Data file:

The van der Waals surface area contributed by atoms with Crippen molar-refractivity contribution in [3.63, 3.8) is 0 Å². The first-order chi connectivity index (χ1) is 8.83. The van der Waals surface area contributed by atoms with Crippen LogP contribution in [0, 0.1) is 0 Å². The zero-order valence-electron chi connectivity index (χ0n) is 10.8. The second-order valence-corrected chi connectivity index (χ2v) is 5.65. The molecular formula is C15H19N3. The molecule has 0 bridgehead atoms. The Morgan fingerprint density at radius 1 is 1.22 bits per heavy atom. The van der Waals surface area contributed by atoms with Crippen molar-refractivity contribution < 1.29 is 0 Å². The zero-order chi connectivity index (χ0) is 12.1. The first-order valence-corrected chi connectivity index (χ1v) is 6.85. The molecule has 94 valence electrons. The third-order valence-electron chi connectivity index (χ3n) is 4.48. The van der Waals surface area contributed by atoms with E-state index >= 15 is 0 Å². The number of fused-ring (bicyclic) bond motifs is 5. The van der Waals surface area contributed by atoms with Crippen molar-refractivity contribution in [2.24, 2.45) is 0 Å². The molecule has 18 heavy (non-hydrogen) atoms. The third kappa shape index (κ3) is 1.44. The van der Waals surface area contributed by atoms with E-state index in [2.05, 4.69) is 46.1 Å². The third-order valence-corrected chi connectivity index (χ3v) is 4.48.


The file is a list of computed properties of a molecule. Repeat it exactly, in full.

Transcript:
The van der Waals surface area contributed by atoms with Crippen molar-refractivity contribution in [3.63, 3.8) is 0 Å². The first-order chi connectivity index (χ1) is 8.83. The van der Waals surface area contributed by atoms with Crippen LogP contribution in [0, 0.1) is 0 Å². The zero-order valence-electron chi connectivity index (χ0n) is 10.8. The second-order valence-corrected chi connectivity index (χ2v) is 5.65. The molecular formula is C15H19N3. The molecule has 0 bridgehead atoms. The Morgan fingerprint density at radius 1 is 1.22 bits per heavy atom. The van der Waals surface area contributed by atoms with Crippen molar-refractivity contribution < 1.29 is 0 Å². The zero-order chi connectivity index (χ0) is 12.1. The first-order valence-corrected chi connectivity index (χ1v) is 6.85. The molecule has 94 valence electrons. The third-order valence-electron chi connectivity index (χ3n) is 4.48. The van der Waals surface area contributed by atoms with E-state index >= 15 is 0 Å². The number of fused-ring (bicyclic) bond motifs is 5. The van der Waals surface area contributed by atoms with Crippen molar-refractivity contribution in [2.24, 2.45) is 0 Å². The molecule has 18 heavy (non-hydrogen) atoms. The third kappa shape index (κ3) is 1.44. The van der Waals surface area contributed by atoms with E-state index in [2.05, 4.69) is 46.1 Å². The third-order valence-corrected chi connectivity index (χ3v) is 4.48.